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Jack Lis, 75, Niagara-Wheatfield music teacher led bands for stars at Melody Fair

Jack Lis, 75, Niagara-Wheatfield music teacher led bands for stars at Melody Fair

May 27, 1943 – March 24, 2019

Jack Lis was a band leader for the stars every summer for a decade, from the mid-1970s to the mid-1980s.

As music contractor for Melody Fair, the seasonal theater in the round in North Tonawanda’s Wurlitzer Park, he assembled everything from small combos to large orchestras for the visiting artists, who often played weeklong engagements on the revolving stage.

“They would tell him what musicians they wanted, how many saxophones, how many trombones,” his wife, Kathy, said. “He worked for many, many stars – Perry Como, Tony Bennett, Kay Starr, Engelbert Humperdinck.”

“Those years were the best years of my music career,” Mr. Lis wrote in an internet posting in 2010. “Backing up all those stars was such great fun for many of us.”

He also had a long career as a music teacher at Niagara-Wheatfield High School and Niagara County Community College.

He died March 24 in Venice, Fla., after a short illness. He was 75.

Born John T. Lis in North Tonawanda, he was a 1961 graduate of North Tonawanda High School. A saxophone and clarinet player, he won an award in 1961 as an outstanding musician and appeared with his jazz quartet that year on national television on Ted Mack’s “Original Amateur Hour.”

“He could play anything,” said his wife, who started dating him in high school. “He just knew the songs by heart.”

He began studying music at the University of Buffalo, then transferred to Fredonia State College, graduating in 1966.

In his senior year, he won a championship award at the Mobile Jazz Festival in Alabama, performing with the college’s dance band, which was crowned the festival’s most outstanding band.

He began teaching instrumental music and music theory at Niagara-Wheatfield in January 1967, where he established the jazz program and formed the jazz ensemble. He retired in 2000.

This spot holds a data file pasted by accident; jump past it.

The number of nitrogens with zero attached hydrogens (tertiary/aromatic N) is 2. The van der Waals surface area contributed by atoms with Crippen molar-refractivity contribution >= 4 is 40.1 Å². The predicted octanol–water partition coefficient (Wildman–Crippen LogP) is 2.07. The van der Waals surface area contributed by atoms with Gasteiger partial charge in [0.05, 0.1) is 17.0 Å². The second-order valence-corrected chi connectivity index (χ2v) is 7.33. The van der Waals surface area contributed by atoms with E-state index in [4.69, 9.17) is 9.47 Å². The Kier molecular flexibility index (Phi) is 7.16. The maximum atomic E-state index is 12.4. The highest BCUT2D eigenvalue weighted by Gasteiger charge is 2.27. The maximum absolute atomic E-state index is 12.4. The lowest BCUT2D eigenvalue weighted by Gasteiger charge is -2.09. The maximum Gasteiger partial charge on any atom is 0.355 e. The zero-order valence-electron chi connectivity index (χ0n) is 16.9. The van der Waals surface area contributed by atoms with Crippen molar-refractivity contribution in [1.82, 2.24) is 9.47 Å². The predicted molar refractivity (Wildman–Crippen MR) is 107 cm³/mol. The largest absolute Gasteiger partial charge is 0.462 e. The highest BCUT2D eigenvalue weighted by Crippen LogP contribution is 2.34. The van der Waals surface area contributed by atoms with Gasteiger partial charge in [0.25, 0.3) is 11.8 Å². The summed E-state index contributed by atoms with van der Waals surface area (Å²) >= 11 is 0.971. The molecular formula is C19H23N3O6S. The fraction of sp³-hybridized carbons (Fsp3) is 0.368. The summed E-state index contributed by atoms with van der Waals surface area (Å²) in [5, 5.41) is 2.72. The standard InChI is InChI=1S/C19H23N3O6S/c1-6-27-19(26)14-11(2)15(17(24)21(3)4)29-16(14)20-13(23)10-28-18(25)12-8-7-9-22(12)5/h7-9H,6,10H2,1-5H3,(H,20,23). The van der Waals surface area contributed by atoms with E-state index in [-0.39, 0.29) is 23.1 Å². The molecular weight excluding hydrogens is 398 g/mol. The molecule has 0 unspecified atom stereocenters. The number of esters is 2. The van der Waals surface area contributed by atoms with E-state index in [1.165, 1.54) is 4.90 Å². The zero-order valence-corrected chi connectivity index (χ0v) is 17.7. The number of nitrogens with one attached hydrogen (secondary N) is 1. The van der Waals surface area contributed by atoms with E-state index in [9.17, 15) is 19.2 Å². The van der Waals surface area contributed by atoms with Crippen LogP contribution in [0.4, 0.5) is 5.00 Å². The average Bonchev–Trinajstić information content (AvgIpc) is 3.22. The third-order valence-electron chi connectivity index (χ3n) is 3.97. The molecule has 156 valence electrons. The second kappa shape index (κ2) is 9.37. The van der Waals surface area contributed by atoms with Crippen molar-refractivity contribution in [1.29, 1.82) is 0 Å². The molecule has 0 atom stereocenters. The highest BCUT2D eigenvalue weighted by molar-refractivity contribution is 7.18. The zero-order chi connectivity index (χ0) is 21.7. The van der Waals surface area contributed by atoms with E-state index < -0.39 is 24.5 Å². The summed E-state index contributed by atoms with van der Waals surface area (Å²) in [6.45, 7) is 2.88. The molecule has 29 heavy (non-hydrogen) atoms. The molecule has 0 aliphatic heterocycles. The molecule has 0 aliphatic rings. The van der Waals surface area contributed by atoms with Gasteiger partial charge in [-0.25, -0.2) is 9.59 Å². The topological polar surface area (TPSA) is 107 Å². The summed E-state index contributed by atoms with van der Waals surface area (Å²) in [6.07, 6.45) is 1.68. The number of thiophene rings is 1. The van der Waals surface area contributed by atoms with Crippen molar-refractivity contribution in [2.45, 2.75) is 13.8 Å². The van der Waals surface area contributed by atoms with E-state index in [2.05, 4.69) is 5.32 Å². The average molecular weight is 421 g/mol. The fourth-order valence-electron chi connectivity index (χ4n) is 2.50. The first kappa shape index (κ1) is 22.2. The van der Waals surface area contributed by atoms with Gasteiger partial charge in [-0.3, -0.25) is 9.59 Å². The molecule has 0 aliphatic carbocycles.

For several years, he also taught part time at NCCC and started the college’s jazz ensemble.

At the beginning of his teaching career, he went on the road with jazz bands but preferred to be home with his family, his wife said. He assembled bands to play weddings and special events, such as the Kootsie Ball. He also led a polka band, J.K.’s Orchestra, which recorded a CD, and led a band in Sarasota, Fla.

In addition to his work at Melody Fair, he was music contractor for the Niagara Falls Convention Center after it opened in the 1970s and music contractor for Seneca Niagara Casino in the early 2000s.

He was a member of the American Federation of Musicians, Locals 106 and 209; the New York State School Music Association; the Music Educators National Conference; and the International Association of Jazz Educators. He also was former president of the Niagara County Music Teachers Association.

He and the former Kathleen Schweichler, a teacher and day care center director, were married in 1966.

Longtime residents of North Tonawanda, they maintained a summer home in Ashville near Chautauqua Lake since 1991 and had wintered in Nokomis, Fla., near Venice, since 2006.

For many years, Mr. Lis was an avid Niagara River fisherman and later fished Chautauqua Lake. He also was a hunter and in Florida took up making stained glass items.

In addition to his wife, survivors include a son, Allen; a daughter, Shelly Hoerner; and three grandchildren.

Funeral services were held in Florida.

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